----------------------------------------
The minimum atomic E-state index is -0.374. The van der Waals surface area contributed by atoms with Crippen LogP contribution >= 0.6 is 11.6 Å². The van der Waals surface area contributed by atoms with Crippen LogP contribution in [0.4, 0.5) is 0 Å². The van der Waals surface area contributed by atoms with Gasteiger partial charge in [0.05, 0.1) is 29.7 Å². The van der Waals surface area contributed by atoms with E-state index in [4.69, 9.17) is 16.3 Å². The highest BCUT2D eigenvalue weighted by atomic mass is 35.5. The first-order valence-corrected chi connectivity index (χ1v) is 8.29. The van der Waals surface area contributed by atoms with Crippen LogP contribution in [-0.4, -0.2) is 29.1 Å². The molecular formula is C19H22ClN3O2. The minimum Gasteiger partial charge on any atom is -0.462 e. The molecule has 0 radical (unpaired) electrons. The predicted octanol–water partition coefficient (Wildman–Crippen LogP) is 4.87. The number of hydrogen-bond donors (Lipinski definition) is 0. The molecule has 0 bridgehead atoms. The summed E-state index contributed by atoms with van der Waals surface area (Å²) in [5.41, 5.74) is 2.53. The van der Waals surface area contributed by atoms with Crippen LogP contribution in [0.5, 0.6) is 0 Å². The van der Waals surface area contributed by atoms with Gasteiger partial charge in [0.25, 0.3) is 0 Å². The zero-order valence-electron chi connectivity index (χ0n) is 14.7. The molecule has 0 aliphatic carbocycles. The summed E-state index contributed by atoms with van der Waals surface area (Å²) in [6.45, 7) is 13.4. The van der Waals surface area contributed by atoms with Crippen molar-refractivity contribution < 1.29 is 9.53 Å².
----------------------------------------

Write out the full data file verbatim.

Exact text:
The minimum atomic E-state index is -0.374. The van der Waals surface area contributed by atoms with Crippen LogP contribution >= 0.6 is 11.6 Å². The van der Waals surface area contributed by atoms with Crippen LogP contribution in [0.4, 0.5) is 0 Å². The van der Waals surface area contributed by atoms with Gasteiger partial charge in [0.05, 0.1) is 29.7 Å². The van der Waals surface area contributed by atoms with E-state index in [4.69, 9.17) is 16.3 Å². The highest BCUT2D eigenvalue weighted by atomic mass is 35.5. The first-order valence-corrected chi connectivity index (χ1v) is 8.29. The van der Waals surface area contributed by atoms with Crippen LogP contribution in [-0.4, -0.2) is 29.1 Å². The molecular formula is C19H22ClN3O2. The minimum Gasteiger partial charge on any atom is -0.462 e. The molecule has 0 radical (unpaired) electrons. The predicted octanol–water partition coefficient (Wildman–Crippen LogP) is 4.87. The number of hydrogen-bond donors (Lipinski definition) is 0. The molecule has 0 bridgehead atoms. The summed E-state index contributed by atoms with van der Waals surface area (Å²) in [5.41, 5.74) is 2.53. The van der Waals surface area contributed by atoms with Crippen LogP contribution in [0.5, 0.6) is 0 Å². The van der Waals surface area contributed by atoms with Gasteiger partial charge in [0.25, 0.3) is 0 Å². The zero-order valence-electron chi connectivity index (χ0n) is 14.7. The molecule has 0 aliphatic carbocycles. The summed E-state index contributed by atoms with van der Waals surface area (Å²) in [6.45, 7) is 13.4. The van der Waals surface area contributed by atoms with Crippen molar-refractivity contribution < 1.29 is 9.53 Å².